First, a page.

Tribute to Samuel PATY
- 15 October 2021
- Posted by: Mathieu Lecacheur
- Category: School
Friday 15 October 2021 was the occasion for a commemoration to pay homage to Samuel PATY, history-geography teacher assassinated on 16 October 2020.
For this solemn moment, Mr. Jules IRRMANN, Consul General and Mr. Boris COLIN, Principal of LFI KYOTO, participated through the classes in the exchanges and reflections of the students and their teachers on the role and the place of the teacher, at school as in society. The “Letter to the teachers” of Jean Jaurès was read in class.
In his speech, Mr IRRMANN recalled the importance of training pupils to be critical, to reject dogma and to have freedom of expression.
At 10:30, in each class, students and teachers observed a minute of silence.
Letter to teachers
“You hold in your hands the intelligence and soul of children; you are responsible for the country. The children entrusted to you will not only have to write and decipher a letter, read a sign on a street corner, add and multiply. They are French and they must know France, its geography and its history: its body and its soul. They will be citizens and they must know what a free democracy is, what rights they have and what duties the sovereignty of the nation imposes on them. Finally, they will be men, and they must have an idea of man, they must know what is the root of all our miseries: egoism in its many forms; what is the principle of our greatness: pride united with tenderness.
They must be able to picture in broad strokes the human race gradually taming the brutalities of nature and the brutalities of instinct, and they must be able to see the main elements of this extraordinary work called civilisation. We must show them the greatness of thought; we must teach them the respect and worship of the soul by awakening in them the feeling of the infinite which is our joy, and also our strength, for it is through it that we shall triumph over evil, darkness and death.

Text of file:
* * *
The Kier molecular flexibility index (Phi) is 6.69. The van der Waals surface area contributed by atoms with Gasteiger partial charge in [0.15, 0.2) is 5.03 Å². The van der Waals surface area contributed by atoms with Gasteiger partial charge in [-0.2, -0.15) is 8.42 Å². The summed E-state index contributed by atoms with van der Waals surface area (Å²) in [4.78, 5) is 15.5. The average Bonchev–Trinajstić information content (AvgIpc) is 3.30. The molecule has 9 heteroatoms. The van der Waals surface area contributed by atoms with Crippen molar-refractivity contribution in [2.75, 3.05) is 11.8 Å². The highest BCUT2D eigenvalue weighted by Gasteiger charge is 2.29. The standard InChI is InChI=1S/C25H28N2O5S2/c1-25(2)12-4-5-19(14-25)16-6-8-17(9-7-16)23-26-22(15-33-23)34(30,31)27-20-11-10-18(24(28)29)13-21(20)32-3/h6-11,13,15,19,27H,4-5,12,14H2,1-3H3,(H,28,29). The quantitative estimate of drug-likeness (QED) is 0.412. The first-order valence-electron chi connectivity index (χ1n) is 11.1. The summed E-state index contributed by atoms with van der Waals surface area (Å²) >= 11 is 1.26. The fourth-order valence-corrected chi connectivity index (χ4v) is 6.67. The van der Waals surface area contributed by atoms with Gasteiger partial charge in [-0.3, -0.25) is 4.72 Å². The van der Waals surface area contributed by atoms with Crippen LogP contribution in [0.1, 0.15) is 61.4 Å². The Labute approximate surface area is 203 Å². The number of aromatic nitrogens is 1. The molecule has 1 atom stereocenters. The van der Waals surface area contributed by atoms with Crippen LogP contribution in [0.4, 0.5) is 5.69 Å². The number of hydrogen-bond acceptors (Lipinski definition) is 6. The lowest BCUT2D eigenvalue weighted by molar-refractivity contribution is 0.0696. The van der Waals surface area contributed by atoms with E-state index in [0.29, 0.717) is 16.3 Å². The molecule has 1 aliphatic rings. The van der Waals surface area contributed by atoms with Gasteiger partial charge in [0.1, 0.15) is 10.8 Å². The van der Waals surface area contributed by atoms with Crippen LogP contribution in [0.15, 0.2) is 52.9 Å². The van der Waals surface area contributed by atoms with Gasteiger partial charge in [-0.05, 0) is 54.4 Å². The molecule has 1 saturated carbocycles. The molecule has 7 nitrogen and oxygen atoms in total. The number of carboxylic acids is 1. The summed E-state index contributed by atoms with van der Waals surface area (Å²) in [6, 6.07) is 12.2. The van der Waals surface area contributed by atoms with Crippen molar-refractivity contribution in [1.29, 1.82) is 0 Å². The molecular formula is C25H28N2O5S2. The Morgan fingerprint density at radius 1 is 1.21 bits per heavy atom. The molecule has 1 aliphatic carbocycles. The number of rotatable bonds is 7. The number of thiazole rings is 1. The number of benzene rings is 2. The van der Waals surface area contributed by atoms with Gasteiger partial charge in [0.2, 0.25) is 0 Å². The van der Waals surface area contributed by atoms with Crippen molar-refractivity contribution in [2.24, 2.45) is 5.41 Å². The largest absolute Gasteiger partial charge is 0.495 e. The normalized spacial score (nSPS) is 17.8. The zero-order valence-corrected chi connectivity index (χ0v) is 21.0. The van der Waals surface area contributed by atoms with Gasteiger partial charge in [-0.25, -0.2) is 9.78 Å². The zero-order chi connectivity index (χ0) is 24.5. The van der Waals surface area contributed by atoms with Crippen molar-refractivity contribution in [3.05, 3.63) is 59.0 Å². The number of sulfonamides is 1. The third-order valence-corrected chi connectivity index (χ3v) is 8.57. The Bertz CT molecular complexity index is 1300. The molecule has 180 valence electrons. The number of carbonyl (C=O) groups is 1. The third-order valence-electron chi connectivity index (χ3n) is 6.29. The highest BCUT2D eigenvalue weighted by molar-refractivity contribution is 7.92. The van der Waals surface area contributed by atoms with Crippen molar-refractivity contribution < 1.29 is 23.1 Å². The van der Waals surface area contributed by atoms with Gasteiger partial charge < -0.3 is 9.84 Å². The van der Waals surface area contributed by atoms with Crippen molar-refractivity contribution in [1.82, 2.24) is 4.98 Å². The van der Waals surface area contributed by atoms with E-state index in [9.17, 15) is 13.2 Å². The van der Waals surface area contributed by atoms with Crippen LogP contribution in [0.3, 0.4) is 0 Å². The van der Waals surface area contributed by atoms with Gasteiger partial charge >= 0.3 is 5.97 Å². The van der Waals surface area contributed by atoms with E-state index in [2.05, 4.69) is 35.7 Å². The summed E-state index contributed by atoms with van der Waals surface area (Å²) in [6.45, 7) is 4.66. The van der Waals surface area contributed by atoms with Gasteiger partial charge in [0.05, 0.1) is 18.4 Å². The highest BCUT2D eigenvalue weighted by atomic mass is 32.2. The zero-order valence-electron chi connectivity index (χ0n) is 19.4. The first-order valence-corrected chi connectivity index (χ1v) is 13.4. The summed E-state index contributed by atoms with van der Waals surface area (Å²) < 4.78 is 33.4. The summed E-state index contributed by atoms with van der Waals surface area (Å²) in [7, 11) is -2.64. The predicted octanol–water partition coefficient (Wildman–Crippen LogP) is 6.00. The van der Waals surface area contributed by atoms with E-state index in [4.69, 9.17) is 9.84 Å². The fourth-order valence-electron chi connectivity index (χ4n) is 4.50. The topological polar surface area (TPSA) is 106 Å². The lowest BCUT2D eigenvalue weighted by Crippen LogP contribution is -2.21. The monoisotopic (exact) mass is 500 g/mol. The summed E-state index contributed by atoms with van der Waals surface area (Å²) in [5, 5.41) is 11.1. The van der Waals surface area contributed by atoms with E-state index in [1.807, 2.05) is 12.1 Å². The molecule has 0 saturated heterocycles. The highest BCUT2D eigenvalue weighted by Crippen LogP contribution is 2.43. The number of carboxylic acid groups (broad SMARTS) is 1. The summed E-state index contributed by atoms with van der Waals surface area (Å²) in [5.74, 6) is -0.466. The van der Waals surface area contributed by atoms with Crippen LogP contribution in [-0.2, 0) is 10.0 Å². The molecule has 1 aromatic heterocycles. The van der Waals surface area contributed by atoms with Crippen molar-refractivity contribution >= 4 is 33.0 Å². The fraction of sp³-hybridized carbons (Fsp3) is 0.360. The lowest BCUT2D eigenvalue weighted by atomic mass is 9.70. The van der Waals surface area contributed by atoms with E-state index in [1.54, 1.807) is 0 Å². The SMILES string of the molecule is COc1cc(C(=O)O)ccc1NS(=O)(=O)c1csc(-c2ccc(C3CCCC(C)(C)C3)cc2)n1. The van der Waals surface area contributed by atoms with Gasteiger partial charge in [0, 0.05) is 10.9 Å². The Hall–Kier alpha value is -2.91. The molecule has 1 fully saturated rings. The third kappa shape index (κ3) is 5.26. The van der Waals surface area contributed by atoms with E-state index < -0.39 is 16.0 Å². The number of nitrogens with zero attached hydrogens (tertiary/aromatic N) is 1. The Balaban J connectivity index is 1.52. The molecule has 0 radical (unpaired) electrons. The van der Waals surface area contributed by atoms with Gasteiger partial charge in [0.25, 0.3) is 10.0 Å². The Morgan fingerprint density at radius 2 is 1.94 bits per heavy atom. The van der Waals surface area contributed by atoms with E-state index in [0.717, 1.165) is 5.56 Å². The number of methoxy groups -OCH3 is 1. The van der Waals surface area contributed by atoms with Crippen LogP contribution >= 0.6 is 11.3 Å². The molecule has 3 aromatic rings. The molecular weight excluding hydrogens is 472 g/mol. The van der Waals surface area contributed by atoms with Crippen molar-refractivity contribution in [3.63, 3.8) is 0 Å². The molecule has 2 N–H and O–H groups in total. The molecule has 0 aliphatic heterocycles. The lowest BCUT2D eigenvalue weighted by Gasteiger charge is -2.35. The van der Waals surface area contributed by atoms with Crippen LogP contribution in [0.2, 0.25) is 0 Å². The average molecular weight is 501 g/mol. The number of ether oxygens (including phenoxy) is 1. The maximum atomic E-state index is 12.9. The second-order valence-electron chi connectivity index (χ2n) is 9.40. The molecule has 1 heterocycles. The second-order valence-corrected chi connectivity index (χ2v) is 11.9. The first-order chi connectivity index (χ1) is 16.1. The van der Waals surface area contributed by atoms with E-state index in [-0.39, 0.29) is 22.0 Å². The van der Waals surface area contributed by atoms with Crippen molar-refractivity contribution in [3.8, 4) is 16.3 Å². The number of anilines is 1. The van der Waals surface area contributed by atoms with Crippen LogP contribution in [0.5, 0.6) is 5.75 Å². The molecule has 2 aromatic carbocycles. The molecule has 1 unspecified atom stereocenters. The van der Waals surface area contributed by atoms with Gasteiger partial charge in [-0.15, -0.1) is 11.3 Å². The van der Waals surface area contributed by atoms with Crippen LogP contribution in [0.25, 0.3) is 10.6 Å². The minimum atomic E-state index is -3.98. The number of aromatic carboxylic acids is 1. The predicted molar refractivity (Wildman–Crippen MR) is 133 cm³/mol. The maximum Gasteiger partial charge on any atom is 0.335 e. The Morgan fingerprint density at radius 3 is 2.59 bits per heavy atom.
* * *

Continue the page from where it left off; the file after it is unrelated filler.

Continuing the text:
What is this! All this to children! – Yes, all this, if you do not want to make mere spelling machines. I know how difficult the task is. You keep your pupils for a few years and they are not always assiduous, especially in the country. They forget in summer what little they have learned in winter. When they leave school, they often suffer deep relapses of ignorance and laziness of mind, and I would pity those of you who have great ambition for the education of the children of the people, if this great ambition did not imply great courage. […]
Knowing how to read well, the schoolboy, who is very curious, would soon have, with seven or eight chosen books, an idea, very general, it is true, but very high, of the history of the human race, of the structure of the world, of the history of the earth in the world, of the role of France in humanity. The teacher must intervene to help this first work of the mind; it is not necessary for him to say a lot, to give long lessons; it is enough that all the details he gives them clearly contribute to an overall picture. From what we know of primitive man to the man of today, what a prodigious transformation! And how easy it is for the teacher, in a few strokes, to make the child feel the unheard-of effort of human thought! […]
I therefore say to the teachers, to sum up: when, on the one hand, you have taught the children to read thoroughly, and when, on the other hand, in a few familiar and serious talks, you have spoken to them about the great things that interest human thought and conscience, you will have done the complete job of educators in a few years. In every intelligence there will be a summit, and on that day many things will change.
Jean Jaurès, La Dépêche, newspaper of the democracy of the South, 15 January 1888